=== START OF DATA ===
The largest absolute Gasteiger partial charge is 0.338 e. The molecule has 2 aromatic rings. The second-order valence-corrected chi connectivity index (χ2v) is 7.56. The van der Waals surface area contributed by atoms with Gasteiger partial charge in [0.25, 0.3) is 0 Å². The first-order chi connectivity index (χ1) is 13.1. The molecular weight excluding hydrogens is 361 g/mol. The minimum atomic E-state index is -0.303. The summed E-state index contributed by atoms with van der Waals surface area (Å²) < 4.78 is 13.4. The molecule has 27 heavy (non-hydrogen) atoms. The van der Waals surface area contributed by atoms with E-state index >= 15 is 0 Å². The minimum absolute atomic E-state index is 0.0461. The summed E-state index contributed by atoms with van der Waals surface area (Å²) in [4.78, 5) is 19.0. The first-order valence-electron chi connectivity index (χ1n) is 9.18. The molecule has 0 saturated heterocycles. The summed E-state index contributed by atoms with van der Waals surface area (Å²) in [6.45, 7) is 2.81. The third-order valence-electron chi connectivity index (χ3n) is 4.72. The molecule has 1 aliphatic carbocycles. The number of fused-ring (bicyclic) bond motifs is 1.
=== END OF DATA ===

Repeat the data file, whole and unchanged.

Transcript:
The largest absolute Gasteiger partial charge is 0.338 e. The molecule has 2 aromatic rings. The second-order valence-corrected chi connectivity index (χ2v) is 7.56. The van der Waals surface area contributed by atoms with Gasteiger partial charge in [0.25, 0.3) is 0 Å². The first-order chi connectivity index (χ1) is 13.1. The molecular weight excluding hydrogens is 361 g/mol. The minimum atomic E-state index is -0.303. The summed E-state index contributed by atoms with van der Waals surface area (Å²) < 4.78 is 13.4. The molecule has 27 heavy (non-hydrogen) atoms. The van der Waals surface area contributed by atoms with E-state index >= 15 is 0 Å². The minimum absolute atomic E-state index is 0.0461. The summed E-state index contributed by atoms with van der Waals surface area (Å²) in [4.78, 5) is 19.0. The first-order valence-electron chi connectivity index (χ1n) is 9.18. The molecule has 0 saturated heterocycles. The summed E-state index contributed by atoms with van der Waals surface area (Å²) in [6.45, 7) is 2.81. The third-order valence-electron chi connectivity index (χ3n) is 4.72. The molecule has 1 aliphatic carbocycles. The number of fused-ring (bicyclic) bond motifs is 1.